jisus v2 use a via c7... it's suppose to do some test to see if the via nano could be used

jisus v3 use atom

if the jisus cpu is enougt powerfull and have good automony... that could be a great machine

Reply Score: 2

RE[2]: MIPs
by pepa on Mon 21st Jul 2008 09:56 UTC in reply to "RE: MIPs"
pepa Member since:
2005-07-08

But the C7 is an x86, the Loongson is not. After feeling quite restricted on a PPC and having experience with an ARM, I will not go for a MIPS, and certainly not at that price.

Reply Score: 2

RE: MIPs
by chemical_scum on Sat 19th Jul 2008 20:08 UTC in reply to "MIPs"
chemical_scum Member since:
2005-11-02

Care to bet how many different distros will be available 9 months from now for a UMPC using a MIPs processor? I won't bet with my hard earned money.


I'll bet there will be a Ubuntu that runs on it in 9 month's time especially as Canonical will want to support this processor to gain a foothold in China.

Reply Score: 3

RE[2]: MIPs
by bolomkxxviii on Sat 19th Jul 2008 21:17 UTC in reply to "RE: MIPs"
bolomkxxviii Member since:
2006-05-19

I hope you are right. I am just not willing to bet with my money on a UMPC with either a MIPs or ARM processor. Now, something with the form factor of the i-phone, that is a different animal altogether.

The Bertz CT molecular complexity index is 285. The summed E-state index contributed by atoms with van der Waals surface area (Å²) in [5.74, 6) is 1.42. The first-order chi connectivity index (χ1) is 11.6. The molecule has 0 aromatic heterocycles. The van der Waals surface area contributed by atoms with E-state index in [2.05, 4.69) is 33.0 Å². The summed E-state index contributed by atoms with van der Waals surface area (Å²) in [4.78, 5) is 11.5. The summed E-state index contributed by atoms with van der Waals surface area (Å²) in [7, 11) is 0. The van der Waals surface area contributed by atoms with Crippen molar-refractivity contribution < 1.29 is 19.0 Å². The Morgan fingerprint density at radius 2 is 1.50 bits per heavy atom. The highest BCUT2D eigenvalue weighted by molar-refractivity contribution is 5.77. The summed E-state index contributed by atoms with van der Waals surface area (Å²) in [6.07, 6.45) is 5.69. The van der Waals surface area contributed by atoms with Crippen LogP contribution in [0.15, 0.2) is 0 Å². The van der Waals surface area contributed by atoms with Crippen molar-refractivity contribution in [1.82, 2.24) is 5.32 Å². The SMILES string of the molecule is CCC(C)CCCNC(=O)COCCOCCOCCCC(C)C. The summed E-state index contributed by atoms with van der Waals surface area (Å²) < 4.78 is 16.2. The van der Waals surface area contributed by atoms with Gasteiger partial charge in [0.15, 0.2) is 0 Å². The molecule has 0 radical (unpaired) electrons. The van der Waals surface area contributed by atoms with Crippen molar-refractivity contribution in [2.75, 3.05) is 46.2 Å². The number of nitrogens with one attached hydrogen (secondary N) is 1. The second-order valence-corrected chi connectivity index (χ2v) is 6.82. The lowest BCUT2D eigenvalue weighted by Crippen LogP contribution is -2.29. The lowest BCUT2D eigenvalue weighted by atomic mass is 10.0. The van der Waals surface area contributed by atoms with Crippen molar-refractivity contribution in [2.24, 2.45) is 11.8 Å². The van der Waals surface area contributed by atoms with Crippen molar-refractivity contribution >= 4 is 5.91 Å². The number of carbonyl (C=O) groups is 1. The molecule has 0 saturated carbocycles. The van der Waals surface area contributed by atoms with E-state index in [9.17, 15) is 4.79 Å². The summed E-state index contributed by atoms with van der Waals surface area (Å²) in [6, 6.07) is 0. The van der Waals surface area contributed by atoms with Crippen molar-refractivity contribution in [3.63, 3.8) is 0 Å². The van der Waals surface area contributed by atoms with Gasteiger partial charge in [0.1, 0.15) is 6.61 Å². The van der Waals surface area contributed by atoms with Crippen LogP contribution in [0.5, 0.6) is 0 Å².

Reply Score: 2

RE[3]: MIPs
by psychicist on Sat 19th Jul 2008 21:44 UTC in reply to "RE[2]: MIPs"
psychicist Member since:
2007-01-27

You may think x86 is something special. Well, I can tell you it's not. The only reason x86 is so large nowadays is because of Intel, the Microsoft Windows operating system tied to x86 processors (it isn't that prevalent on Itanium either) and the high cost of RISC/UNIX hardware back in the day.

I have almost the same applications running on my Loongson MIPS system as those on my x86, PPC and SPARC systems. The only difference is the closed source GNU/Linux stuff that's tied to x86, which isn't that important for the device to function and can be accommodated for with e.g. a Linux/x86 emulation layer such as provided by QEMU.

I wonder what Mandriva have done in that respect.

Reply Score: 3

RE[4]: MIPs
by collinm on Sun 20th Jul 2008 09:17 UTC in reply to "RE[3]: MIPs"
collinm Member since:
2005-07-15

can you post some bench of you machine with Loongson MIPS cpu?

Reply Score: 2

RE[3]: MIPs
by DigitalAxis on Mon 21st Jul 2008 14:48 UTC in reply to "RE[2]: MIPs"
DigitalAxis Member since:
2005-08-28

Meanwhile, I'm tempted because all I'm likely to use is Linux, and the MIPS-like CPU would be an exciting novelty for me. Until I needed to run WINE, probably.

Reply Score: 2

Excellent...
by Anonymous Penguin on Sat 19th Jul 2008 22:15 UTC
Anonymous Penguin
Member since:
2005-07-06

Of late Mandriva is an excellent distro: polished, stable, fast...
So it is ideal for small laptops, IMO. Definitely better than Xandros. Of all the ones I have tried it is also the only one which installs a laptop kernel:

http://justingill.com/blog/2008/03/21/update-mandriva-20081rc2/

Reply Score: 2

RE: Excellent...
by AdamW on Sun 20th Jul 2008 05:30 UTC in reply to "Excellent..."